for a running bird, wings are dead weight.
    Excuse me! The wings of the ostrich are a specialized structure.

    They regulate temperature.

    The ostrich lives in an environment which has temperature differences that can be quite extreme, from close to freezing to close to baking hot.

    The naked patches of skin on the flank act as regulators in conjunction with the wings. The wings cover the patches when the animal needs to retain heat, and uncover them when it needs to lose heat.

    Never assume things in nature. Because nature will always surprise you.
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  22. #21  
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    Quote Originally Posted by dejawolf
    Quote Originally Posted by sunshinewarrio
    Besides a prejudice against wings, what evidence do you have that ostriches are badly adapted for the savannah?
    .
    did i say badly adapted? no, i said "transitional species" as in, its not fully specialized yet. hypocricy abound..

    here's another example of a fully specialized bird, the elephant bird:


    the giant birds of new zealand has had the longest evolutionary history,
    and have therefore had time to adapt more fully.



    "terror bird"

    the moa:



    american rhea:


    notice how they all completely lack, or have smaller wings than the ostrich?
    for a running bird, wings are dead weight.
    Apolgies if I misquoted you, but I still find stuff to be puzzled about in your exposition.

    1. There's no such thing as a transitional species - except if you are comparing a species in the past with those that (you presume) preceded and succeeded it. Every living species is a species, period. None of them is transitional - or all of them are.

    2. As I tried to point out, the ostriches, cassowaries, rheas and emus are all ratites, and therefore have the same length of evolutionary history. None of them is 'more' evolved than any of the others.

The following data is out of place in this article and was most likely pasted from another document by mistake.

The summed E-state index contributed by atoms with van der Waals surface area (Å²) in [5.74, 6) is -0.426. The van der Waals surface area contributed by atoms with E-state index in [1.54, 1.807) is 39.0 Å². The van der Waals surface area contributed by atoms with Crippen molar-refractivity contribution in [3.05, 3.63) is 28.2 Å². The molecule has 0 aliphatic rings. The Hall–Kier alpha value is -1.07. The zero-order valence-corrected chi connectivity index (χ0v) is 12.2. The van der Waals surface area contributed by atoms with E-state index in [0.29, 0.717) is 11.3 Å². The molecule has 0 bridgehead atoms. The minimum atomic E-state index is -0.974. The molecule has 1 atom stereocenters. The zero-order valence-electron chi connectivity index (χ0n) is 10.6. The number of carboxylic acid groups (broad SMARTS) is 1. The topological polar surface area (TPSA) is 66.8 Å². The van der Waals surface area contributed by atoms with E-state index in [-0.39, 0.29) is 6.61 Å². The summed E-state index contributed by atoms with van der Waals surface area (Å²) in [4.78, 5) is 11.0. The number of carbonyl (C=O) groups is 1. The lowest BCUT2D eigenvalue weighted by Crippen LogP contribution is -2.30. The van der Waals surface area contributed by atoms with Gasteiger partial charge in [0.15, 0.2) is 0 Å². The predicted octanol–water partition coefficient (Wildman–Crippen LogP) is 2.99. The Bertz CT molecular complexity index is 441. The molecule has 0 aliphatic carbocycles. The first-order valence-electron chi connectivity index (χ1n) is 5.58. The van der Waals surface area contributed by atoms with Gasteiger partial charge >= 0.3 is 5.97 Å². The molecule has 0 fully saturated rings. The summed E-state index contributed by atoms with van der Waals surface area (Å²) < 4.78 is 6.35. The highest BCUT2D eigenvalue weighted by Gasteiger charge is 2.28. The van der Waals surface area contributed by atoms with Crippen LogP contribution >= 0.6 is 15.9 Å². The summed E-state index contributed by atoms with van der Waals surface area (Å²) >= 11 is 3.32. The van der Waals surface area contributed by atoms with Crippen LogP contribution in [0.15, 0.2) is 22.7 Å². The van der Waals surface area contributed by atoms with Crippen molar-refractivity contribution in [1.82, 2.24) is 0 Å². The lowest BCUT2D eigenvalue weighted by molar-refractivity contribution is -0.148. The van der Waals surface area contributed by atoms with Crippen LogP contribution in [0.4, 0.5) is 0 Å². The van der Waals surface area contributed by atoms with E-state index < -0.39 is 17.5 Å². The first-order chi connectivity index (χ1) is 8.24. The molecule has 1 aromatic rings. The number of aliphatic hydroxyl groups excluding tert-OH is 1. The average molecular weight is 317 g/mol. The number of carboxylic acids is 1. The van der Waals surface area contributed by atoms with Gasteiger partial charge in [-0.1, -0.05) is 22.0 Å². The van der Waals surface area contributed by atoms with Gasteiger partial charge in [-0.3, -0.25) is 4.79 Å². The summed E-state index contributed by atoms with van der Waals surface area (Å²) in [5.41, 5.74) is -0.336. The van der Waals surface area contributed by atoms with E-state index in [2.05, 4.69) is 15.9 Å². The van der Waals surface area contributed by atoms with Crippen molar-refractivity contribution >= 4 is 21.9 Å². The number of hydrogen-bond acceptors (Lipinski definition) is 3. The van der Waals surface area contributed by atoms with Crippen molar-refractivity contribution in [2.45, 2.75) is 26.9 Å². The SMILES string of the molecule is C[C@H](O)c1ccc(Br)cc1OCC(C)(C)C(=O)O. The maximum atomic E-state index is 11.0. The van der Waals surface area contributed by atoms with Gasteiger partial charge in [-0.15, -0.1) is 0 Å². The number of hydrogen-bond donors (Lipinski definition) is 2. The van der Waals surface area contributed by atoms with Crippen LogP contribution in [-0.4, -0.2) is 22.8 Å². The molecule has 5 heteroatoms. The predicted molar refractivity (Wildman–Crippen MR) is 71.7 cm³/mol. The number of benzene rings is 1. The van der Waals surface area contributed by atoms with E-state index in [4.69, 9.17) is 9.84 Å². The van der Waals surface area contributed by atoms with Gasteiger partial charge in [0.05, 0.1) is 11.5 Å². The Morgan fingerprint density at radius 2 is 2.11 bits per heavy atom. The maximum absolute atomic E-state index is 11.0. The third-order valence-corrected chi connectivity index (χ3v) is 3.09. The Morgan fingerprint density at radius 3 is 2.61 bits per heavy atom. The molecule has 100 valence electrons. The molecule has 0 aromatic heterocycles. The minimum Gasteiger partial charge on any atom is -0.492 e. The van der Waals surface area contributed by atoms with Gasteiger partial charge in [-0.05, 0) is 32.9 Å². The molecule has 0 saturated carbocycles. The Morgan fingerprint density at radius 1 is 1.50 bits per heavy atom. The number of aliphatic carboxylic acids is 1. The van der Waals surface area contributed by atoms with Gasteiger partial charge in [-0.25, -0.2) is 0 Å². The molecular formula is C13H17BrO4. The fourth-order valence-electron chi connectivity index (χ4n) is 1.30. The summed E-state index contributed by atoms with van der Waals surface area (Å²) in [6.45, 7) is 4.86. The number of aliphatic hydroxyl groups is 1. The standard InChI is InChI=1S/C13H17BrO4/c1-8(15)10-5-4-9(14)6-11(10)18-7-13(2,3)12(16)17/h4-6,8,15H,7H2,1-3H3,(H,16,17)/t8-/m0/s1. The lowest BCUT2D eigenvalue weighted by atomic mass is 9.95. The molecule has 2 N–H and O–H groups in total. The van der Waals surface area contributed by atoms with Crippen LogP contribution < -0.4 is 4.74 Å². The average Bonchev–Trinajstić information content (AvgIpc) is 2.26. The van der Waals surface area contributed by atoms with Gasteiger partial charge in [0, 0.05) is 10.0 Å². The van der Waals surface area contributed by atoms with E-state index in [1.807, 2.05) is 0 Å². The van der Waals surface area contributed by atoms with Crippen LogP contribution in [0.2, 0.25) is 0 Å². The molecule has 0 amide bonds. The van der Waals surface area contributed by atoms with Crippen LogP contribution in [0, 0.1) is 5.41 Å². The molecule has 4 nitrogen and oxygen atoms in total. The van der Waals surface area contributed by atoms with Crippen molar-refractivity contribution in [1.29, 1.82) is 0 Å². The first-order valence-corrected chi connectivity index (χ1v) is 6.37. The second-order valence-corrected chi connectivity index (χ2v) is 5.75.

3. As Spuriousmonkey points out above, your feeling that the possession of wings is somehow unspecialised or transitional, has no warrant in the evidence of nature. It may simply be a human prejudice in favour of neatness, but it means nothing in terms of evolution: natural selection is not teleological and so has no preference for tidiness. Let's never forget the vermiform appendix, or the ridiculous paths our genital piping has to take - we humans too, are unspecialised transitional (by your defintiions) animals.

    cheer

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    WYSIWYG Moderator marnixR's Avatar
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    what i think dejawolf is referring to is the word "apomorphic", further removed from the ancestral condition - despite being equidistant in genetic terms, some species have shown more morphological change than others

    in short, the words specialised and transitional are not characteristics of a species, they only have meaning when comparing related species - but even then this should not reflect teleological values
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    I think you have speared the heart of the apparent contradictions between the different positions being presented here, Marnix. Neat job.
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  25. #24  
    Forum Professor sunshinewarrior's Avatar
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    Quote Originally Posted by Ophiolite
    I think you have speared the heart of the apparent contradictions between the different positions being presented here, Marnix. Neat job.
    Agreed. Not teleological.